The Golden State is a novel that is as much a journey inside the frazzled and confused mind of a young mother in the midst of a crisis, as it is a meditation on the fractured and dissenting state of the American identity.
We meet Daphne, mother of the toddler 'Honey', as she confronts parenting alone after her Turkish husband is tricked out of his Green Card by American immigration. Apart for eight months, they are in limbo as they wait for immigration to process their new application.
Daphne works in academia, but a tragedy within the workplace and her frustration with the endless demands of her employers drives her to take to the road with her baby. They head from San Francisco to her mother's home town of Alta Vista, where they set themselves up in the mobile home she inherited from her grandparents.
Isolated and away from the demands of her daily life, Daphne is free to confront the dissatisfaction she has been running from, as she tries to maintain her family despite the distance from her husband.
The book takes us into Daphne's mind, as she navigates the monotony and joy of parenting her daughter while isolated in a town that looks less and less like the one she visited as a child.
Alta Vista is rife with empty storefronts and faded 'For Sale' signs, as the ravages of America's failing economy, tight immigration laws and racist political rhetoric culminate in a local movement to secede from the state of California.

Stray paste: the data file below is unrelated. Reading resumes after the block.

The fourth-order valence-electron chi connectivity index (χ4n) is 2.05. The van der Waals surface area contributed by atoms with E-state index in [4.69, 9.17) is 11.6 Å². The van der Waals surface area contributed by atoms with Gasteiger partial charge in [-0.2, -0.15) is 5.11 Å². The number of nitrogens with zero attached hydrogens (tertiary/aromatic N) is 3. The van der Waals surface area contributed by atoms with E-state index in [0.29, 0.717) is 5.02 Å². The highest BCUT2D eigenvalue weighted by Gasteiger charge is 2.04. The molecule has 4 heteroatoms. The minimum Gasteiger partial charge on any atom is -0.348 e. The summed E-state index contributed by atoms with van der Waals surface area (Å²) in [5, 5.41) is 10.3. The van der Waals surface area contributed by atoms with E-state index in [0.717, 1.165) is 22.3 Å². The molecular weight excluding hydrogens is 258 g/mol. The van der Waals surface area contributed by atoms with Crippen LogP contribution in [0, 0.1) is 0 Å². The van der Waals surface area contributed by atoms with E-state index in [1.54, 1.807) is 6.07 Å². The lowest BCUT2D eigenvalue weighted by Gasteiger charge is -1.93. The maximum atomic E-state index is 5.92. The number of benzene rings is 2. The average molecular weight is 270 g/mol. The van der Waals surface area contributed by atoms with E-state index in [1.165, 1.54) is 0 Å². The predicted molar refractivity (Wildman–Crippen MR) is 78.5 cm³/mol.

Kiesling writes in a stream of consciousness style with run on sentences that at first jars, but soon lulls the reader into the melody of Daphne's anxious and intelligent mind.
The juxtaposition between Daphne's narration and the dialogue in the novel is awkward at times, with the transition between the two sometimes feeling clumsy. This is exacerbated by the fact that the majority of the novel is focused on Daphne's solitude from other adults, with the second half of the book far heavier in additional characters than the first.
The novel balances a realistic depiction of the boredom and loneliness Daphne feels, whilst gently building to a narrative arch that takes the reader through the crisis of her sudden road trip, to her eventual return to her ordinary life.
For a book in which not much happens, The Golden State is packed with insight and questions. It ruminates on age, on class and culture, on the concept of 'home', on the place of language in our identities, the way that isolation can create ignorance, and most importantly, on the value of human relationships in all the forms they take.
- Zoya Patel is a Canberra author